Compare/Contrast Movies: Joker and Parasite

I know what you’re probably thinking. Why on earth would I be spending time writing about two vastly different movies to compare or contrast them. These thoughts started with a discussion between my husband and myself. We both love the Joker movie. We’ve talked about it at length and watched it several times now. We watched Parasite the other night and he felt there were a lot of thematic similarities between the movies. I did not. It led to a rousing discussion that made me think about it and decide to share with you.

Warnings first: Both of these movies will be discussed thoroughly, that means spoilers. If you do not wish to be spoiled, please read no further.

Joker: This movie follows the journey of Arthur Fleck, who will become the famed Joker of the Batman universe. He is a deeply disturbed man. We learn almost immediately that he has hallucinations and we cannot entirely trust what he tells us. The movie follows him through his struggles to be a productive member of society before eventually deciding that society doesn’t care about people like him and he wants to burn it all down.

Parasite: This movie follows a South Korean family who scheme and lie their way into working for a wealthy family, literally becoming a parasite on their lives. But they run into some houseguests that they didn’t expect and it all leads to a violent end.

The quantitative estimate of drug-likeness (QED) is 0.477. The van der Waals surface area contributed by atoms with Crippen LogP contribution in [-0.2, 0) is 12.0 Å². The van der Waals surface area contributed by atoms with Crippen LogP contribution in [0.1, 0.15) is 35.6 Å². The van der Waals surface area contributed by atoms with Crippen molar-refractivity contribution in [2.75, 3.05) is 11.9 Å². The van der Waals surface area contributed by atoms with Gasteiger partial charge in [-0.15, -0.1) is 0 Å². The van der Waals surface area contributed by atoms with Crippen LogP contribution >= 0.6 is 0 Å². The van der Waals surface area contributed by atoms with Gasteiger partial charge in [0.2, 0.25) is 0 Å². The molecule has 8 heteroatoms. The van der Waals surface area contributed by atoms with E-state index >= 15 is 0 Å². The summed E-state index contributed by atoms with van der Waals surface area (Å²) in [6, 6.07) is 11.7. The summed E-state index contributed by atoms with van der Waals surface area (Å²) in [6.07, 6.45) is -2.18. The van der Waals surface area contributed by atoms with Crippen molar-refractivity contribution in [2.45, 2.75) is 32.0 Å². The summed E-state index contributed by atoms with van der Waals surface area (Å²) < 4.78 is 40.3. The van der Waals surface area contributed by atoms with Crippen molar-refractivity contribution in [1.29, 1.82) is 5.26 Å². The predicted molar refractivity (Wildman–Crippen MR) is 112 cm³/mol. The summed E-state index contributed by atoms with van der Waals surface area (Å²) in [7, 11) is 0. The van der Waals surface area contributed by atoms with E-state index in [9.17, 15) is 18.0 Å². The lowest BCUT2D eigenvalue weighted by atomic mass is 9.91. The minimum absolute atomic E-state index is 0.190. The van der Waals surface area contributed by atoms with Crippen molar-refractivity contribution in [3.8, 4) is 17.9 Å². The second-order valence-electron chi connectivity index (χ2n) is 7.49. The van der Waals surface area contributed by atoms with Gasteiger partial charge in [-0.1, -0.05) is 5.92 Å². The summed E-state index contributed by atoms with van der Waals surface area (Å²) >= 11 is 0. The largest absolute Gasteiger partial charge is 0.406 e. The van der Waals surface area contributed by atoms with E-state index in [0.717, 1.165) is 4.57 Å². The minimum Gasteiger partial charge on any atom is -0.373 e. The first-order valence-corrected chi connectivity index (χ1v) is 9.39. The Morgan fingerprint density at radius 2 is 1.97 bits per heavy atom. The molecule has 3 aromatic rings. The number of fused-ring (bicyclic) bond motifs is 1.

Obviously, both of these movies deal with classism and how society treats certain fringe elements. In Joker, it is Arthur who is struggling to hold down a job with severe mental illness. In Parasite, it is a poverty stricken family who is willing to do anything to improve their lot in life.

Both of these movies deal with the sociopathic nature of our larger society that wishes to ignore people on the fringes. Ignore the crazy man laughing to himself on the subway, it’s not your problem. Feel free to call your house staff and ask them to help you prepare for a party regardless of what tragedy may have just befallen them. In some cases the party is intending to be cruel, in others they are merely ignorant. The boys who attack Arthur Fleck on the subway are intending to be cruel, the people who look the other way are just trying to protect themselves from a similar fate. In Parasite, the wealthy family is ignorant to the fact that their staff might not be able to accommodate their need because, after all, isn’t that their job? It’s not done out of vindictiveness, it’s done out of a privileged ignorance.

But the ending of these movies is where we have a divergence. And it is also why I believe Joker is the superior movie.